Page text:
Senior Executives set the strategic objectives and drive accountability with key performance metrics — needles on the corporate dashboard to indicate how well efforts are progressing. But are their employees armed with the latest, state-of-the-art scientific tools and techniques for discovering HOW to actually get those needles moved — quickly and effectively?

What will work? What won't?

Pie ChartIn a typical performance optimization effort, ideas regarding "what to change" tend to fall into the following categories:

25% of the ideas HELP performance
25% of the ideas HURT performance
50% have NO EFFECT (thus, waste time and resources)

...and how many great ideas will the traditional approach miss altogether?

Lean Six Sigma provides a systematic methodology for change agents, often known as Black Belts and Green Belts — who are trained as scientific detectives — physicians to detect, diagnose and cure the most strategic, value-generating product or service delivery systems within and across enterprises. Organizations deploying Lean Six Sigma have seen enormous impact to the profitability and growth of both their internal and external customers.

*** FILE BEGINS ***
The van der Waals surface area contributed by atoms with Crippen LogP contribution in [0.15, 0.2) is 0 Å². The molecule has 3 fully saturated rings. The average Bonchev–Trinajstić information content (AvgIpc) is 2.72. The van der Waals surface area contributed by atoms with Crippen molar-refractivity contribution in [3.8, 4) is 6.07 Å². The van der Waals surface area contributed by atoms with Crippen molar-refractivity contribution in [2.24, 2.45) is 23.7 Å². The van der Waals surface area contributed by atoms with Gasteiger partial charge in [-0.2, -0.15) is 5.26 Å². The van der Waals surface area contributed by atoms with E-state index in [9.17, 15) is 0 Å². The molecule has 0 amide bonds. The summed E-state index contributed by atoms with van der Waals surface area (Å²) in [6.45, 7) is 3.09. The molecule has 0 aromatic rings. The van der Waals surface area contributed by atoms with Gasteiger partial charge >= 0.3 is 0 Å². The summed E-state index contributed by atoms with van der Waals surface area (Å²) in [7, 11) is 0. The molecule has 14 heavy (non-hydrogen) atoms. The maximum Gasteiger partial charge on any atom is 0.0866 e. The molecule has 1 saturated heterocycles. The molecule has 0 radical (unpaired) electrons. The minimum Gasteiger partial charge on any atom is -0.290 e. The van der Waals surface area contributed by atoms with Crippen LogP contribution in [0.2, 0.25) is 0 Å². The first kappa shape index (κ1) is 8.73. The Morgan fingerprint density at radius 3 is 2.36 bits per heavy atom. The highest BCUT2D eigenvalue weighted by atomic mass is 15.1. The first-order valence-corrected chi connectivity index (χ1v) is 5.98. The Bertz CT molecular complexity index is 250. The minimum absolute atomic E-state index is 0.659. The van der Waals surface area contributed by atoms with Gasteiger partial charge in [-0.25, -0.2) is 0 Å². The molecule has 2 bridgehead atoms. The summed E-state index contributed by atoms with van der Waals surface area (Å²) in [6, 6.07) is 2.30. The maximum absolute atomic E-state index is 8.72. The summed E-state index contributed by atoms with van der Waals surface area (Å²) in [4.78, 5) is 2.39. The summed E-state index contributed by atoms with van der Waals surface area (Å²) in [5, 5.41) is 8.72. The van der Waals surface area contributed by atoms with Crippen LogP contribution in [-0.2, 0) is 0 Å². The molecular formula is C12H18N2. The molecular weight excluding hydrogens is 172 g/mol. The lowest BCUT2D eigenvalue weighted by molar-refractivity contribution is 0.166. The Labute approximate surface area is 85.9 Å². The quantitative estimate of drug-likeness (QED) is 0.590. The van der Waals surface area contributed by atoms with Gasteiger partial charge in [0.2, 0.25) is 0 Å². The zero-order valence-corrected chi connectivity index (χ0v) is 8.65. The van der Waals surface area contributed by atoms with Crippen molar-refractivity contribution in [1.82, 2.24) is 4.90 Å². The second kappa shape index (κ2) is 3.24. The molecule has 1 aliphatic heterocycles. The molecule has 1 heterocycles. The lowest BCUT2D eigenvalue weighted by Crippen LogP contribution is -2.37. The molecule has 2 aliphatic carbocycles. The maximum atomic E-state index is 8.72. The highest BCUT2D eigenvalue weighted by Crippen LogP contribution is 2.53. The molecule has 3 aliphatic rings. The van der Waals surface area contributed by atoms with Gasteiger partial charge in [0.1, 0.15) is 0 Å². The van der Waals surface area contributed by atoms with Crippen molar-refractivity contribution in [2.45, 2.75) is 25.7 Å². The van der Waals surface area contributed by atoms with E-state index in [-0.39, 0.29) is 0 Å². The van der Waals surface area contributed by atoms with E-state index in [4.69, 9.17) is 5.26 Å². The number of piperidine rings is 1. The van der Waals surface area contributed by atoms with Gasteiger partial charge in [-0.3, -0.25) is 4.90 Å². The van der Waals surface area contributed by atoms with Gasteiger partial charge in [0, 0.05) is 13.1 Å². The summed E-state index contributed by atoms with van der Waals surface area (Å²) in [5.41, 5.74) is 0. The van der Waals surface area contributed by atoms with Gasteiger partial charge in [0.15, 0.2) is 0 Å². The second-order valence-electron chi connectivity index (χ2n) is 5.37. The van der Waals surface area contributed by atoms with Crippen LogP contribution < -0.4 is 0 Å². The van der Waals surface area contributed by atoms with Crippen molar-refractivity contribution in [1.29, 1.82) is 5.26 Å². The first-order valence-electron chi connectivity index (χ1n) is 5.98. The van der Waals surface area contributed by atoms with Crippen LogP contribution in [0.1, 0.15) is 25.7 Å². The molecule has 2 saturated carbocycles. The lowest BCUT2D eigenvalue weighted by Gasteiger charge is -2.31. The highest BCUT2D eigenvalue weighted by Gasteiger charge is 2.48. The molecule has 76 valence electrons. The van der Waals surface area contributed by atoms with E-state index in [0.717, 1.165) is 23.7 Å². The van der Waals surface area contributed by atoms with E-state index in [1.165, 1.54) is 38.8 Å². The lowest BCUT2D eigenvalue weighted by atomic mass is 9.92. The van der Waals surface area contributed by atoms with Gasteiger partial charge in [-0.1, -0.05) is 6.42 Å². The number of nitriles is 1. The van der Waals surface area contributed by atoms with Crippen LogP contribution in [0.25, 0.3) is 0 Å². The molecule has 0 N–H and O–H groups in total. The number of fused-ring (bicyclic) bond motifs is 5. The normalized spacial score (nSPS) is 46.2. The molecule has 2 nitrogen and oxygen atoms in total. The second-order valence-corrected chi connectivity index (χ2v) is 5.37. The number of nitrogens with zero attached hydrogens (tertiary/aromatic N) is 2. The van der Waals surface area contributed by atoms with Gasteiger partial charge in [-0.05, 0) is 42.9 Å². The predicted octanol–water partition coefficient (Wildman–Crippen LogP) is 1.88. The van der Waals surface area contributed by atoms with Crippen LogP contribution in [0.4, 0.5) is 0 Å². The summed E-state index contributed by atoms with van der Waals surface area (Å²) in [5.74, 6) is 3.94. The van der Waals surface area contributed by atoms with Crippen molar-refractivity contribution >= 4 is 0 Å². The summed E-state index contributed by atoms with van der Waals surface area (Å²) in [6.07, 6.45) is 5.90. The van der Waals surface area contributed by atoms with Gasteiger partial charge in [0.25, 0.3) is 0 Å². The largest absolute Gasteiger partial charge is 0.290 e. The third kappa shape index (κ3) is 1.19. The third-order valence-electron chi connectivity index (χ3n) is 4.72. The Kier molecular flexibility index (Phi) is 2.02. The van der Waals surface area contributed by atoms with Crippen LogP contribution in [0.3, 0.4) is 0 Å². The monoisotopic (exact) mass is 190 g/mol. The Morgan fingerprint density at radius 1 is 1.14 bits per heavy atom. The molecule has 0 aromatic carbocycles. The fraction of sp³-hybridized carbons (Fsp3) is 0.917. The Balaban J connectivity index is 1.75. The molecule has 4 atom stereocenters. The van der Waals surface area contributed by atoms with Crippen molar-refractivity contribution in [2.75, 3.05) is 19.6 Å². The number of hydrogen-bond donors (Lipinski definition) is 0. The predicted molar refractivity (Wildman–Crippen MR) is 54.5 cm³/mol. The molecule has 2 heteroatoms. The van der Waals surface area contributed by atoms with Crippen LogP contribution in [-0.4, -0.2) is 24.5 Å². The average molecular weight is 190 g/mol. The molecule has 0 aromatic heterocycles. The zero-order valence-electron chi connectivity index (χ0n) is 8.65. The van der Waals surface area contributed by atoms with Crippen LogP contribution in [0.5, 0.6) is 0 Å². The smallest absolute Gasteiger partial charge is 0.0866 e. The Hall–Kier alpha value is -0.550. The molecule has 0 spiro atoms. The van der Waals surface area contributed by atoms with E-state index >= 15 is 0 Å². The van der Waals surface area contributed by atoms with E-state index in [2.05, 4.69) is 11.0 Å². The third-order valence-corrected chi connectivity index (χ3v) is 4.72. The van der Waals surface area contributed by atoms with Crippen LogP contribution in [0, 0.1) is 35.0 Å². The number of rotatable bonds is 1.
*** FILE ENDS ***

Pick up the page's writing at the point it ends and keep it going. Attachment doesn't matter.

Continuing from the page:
Employees at all levels of the organization will learn how to become “myth busters” who use systematic investigation methods to stimulate and gather the best ideas and theories, and then prove fairly and objectively what really works and what doesn’t. The real experts who live closest to the process figure out which theories, beliefs and practices are really true, and which prove to just be urban legends – “myth busted”.